Loose and fluffy soil is one of the keys to giving plants a healthy start. Because this kind of soil provides plenty of room for roots to grow, nutrients are readily available and moisture can be held for the plant rather than draining away. While a tiller can produce fine soil in very little time, dirt clods can be broken up by using a standard shovel and a gardening method known as double digging. Through double digging you'll have an opportunity to break up clods while adding nutrients to the garden.
Things You'll Need
- Spade or sod cutter
- Large tarp or wheelbarrow
Spray the ground along the outline of the garden area if this spot will be dug for the first time. Remove the top layer of grass and the upper 1 to 2 inches of soil that contain the roots of the grass. Use a spade on small areas and a sod cutter for larger areas.
Spread a large tarp beside the garden area or bring in a wheelbarrow.
Dig a 10- to 12-inch-wide trench down one side of the garden bed with a shovel. As you loosen the soil, lift and dump it onto the tarp or into the wheelbarrow. Pull out rocks and roots as they are uncovered. This will form the first dug row of the garden bed.
Dig a second row or trench of the same width directly beside the first and dump the loosened soil from the second row into the trench of the first. After you place each shovelful of soil into row one, stab at it with the blade of the shovel to break apart large clumps.
Continue to dig one row at a time and dumping the loose soil into the trench before it, picking out rocks and debris as you go, until you have dug the last possible row on the opposite side of the garden.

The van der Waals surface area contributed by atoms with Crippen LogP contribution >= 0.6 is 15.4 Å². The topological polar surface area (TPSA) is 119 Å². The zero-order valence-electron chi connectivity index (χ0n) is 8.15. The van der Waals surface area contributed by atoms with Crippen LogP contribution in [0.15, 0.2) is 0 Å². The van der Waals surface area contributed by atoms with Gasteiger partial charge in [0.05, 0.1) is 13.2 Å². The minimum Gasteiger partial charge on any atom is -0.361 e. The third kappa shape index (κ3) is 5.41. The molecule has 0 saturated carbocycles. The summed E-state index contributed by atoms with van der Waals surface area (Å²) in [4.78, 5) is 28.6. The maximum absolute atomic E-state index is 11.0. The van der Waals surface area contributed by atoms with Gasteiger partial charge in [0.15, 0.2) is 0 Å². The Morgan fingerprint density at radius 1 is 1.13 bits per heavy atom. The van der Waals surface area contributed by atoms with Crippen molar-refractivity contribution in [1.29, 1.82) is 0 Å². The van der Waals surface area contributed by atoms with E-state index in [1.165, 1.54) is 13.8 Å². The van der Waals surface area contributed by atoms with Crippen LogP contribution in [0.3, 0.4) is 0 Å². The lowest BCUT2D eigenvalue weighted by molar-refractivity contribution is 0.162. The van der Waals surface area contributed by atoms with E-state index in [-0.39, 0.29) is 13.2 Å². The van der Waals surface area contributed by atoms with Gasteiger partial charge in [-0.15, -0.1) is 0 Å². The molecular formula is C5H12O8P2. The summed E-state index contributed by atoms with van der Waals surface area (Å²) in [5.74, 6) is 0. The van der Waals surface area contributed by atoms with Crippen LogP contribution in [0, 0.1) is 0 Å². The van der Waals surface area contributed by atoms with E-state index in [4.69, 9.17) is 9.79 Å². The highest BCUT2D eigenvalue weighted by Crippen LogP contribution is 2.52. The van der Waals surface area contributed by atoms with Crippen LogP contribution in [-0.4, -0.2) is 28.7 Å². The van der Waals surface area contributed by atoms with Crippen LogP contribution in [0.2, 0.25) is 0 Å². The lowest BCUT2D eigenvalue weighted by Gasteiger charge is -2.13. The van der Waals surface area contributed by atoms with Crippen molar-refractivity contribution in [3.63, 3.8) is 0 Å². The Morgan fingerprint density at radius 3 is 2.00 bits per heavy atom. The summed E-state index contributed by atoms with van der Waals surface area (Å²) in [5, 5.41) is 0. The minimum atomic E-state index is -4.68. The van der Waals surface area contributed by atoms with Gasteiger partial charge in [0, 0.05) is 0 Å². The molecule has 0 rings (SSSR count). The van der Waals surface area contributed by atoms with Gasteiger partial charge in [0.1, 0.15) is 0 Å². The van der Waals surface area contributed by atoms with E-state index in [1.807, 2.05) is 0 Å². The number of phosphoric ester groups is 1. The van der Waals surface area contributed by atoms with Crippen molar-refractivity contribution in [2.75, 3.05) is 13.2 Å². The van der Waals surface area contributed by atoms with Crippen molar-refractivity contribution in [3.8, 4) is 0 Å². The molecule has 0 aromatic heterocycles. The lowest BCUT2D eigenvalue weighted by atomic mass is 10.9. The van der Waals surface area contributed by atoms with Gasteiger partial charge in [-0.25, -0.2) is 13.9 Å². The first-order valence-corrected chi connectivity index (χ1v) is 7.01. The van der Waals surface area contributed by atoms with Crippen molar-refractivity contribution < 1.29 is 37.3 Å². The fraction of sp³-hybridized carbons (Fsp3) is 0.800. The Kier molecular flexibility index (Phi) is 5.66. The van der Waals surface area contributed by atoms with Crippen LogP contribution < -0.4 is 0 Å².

Drag the tarp or move the wheelbarrow so it is next to the last dug trench. Dump the leftover soil into the last trench, breaking up clumps with the shovel head as you go.
Spread 2 to 4 inches of compost over the entire bed area, being careful to stay off of the bed as much as possible.
Repeat Steps 2 through 6, working in columns perpendicular to the rows you just finished. With each shovel, break apart the remaining clods by chopping them with the shovel. Turn the soil as you work to mix the compost layer in with the soil to lighten it.
Tips & Warnings
- Avoid walking on the dug area of ground to make future digging less labor intensive.
- For best results, double dig in the spring to prepare for planting, and add compost. Double dig again in the fall after removing the spent plants from the garden, and add manure in the same process.
- "Vegetable Gardening: Your Ultimate Guide"; Robert J. Dolezal; 2000
- "Growing Fruit and Vegetables"; Richard Bird; 2003
- Photo Credit Seiya Kawamoto/Lifesize/Getty Images
How to Break Up Clay Soil for Gardening
Break clay soil when it's slightly moist, which is usually in spring or fall. Break up the soil with a garden spade,...